The notion that active-labour-market policies are the solution to unemployment has long been an act of faith. That’s the problem.
The leading idea for recovering from the pandemic is to make more people work, although the public-health restrictions have demonstrated that never have we needed so few people at work to keep western economies and societies functioning. The communiqué from the European Union Social Summit in Porto in May set out the headline target of having 78 per cent of Europeans aged 20 to 64 in employment by 2030—fully 5 percentage points more than pre-pandemic.
As the key measure to achieve this, the European Commission and most member-state governments look to active-labour-market policies (ALMPs). Despite decades of experience, however, there is little empirical evidence to indicate their effectiveness or value. The authoritarian moral tradition behind such neoliberal governance of the labour market has meanwhile gone unrecognised.
European welfare states were originally developed to provide material supports to address poverty and other social risks. But from the 1960s onwards a supposed side-effect was identified—that groups of citizens were becoming trapped on welfare and so deprived of agency. From this fuzzy notion ALMPs emerged.
Indeed, there is very little agreement on what constitutes an ALMP and nothing approaching a dominant design indicative of best practice. What marks a policy initiative as an ALMP seems to be the aspiration to reform the ‘dependent’ individual so they are ‘motivated’ to work. As activation was embraced by the ‘third way’ political platforms of the 1990s, the metaphor of turning the safety-net of passive welfare states into a trampoline was used to guide policy formation.
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ALMPs variously entail training, reskilling and education, behavioural modification through case-worker meetings, psychological and algorithmic profiling, motivational workshops, monitored job search, internships and/or mandated hirings. Failure to comply with this programme of self-development can lead to sanctions—with cuts to, or suspension of, claimants’ welfare payments.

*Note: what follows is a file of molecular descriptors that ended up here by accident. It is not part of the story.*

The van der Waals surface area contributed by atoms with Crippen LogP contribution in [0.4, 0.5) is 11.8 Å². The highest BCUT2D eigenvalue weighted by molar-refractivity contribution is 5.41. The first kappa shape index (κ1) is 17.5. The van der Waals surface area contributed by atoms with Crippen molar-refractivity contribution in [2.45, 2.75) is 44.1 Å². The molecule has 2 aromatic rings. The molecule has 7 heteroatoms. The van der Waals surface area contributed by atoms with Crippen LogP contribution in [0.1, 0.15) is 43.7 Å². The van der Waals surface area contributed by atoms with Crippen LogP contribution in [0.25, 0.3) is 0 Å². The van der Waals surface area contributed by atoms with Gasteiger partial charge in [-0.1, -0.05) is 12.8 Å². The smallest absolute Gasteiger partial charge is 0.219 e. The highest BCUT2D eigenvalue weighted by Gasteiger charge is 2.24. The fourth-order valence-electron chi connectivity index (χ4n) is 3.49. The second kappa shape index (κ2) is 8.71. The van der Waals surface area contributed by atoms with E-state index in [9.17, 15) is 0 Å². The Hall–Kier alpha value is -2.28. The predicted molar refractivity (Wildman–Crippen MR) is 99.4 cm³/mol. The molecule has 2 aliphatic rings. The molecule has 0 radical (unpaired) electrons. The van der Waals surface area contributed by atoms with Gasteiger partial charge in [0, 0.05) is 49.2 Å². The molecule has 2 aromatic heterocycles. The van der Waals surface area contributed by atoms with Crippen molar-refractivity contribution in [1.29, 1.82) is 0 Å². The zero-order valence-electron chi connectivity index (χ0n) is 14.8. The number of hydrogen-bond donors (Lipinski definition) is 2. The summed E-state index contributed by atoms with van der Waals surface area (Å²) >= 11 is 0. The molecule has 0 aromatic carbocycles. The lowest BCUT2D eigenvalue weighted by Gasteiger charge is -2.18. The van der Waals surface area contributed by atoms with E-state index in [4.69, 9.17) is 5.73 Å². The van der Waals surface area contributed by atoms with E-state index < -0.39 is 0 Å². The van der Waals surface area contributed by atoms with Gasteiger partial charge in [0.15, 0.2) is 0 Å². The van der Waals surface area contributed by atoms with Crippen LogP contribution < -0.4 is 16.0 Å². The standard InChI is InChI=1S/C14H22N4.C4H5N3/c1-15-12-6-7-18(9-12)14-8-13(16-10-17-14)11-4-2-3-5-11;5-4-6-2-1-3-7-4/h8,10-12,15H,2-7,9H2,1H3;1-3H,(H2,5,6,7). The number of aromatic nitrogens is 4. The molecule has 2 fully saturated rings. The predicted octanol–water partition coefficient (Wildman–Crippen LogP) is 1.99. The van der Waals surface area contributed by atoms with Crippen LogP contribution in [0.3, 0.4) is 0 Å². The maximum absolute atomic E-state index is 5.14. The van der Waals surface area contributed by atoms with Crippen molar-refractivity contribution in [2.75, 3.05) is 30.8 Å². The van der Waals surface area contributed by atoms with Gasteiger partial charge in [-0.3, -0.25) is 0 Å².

Over the past 25 years considerable efforts have been made to evaluate ALMPs. They are expensive to deliver—expenditure on them averaging 0.6 per cent of gross domestic product in advanced economies—and so attract scrutiny. Many of these evaluations are baked into the policy, while others have been undertaken by academics, government economic-evaluation services or international organisations such as Eurofound, the International Labour Organization, the Organisation for Economic Co-operation and Development and the World Bank.
The most authoritative study, a meta-analysis by the economists David Card, Jocken Kluve and Andrea Weber, searched for a pattern in 200 evaluations of specific ALMPs and found that in the short run average impacts were close to zero. The outcomes are slightly more positive over two to three years—but particularly for programmes that emphasise development of ‘human capital’ rather than benefit conditionality. Indeed, a recent Australian study found that jobseekers who were not ‘activated’ were more effective in finding work swiftly and sustainably.
This should not surprise. The results of these practical evaluations support John Maynard Keynes’ General theory of Employment, Interest and Money. Against the backdrop of the economically tumultuous 1920s and 30s, Keynes attributed unemployment to macroeconomic failure to sustain demand, upending the belief of classical economists that ‘efficient’ labour markets led to full employment.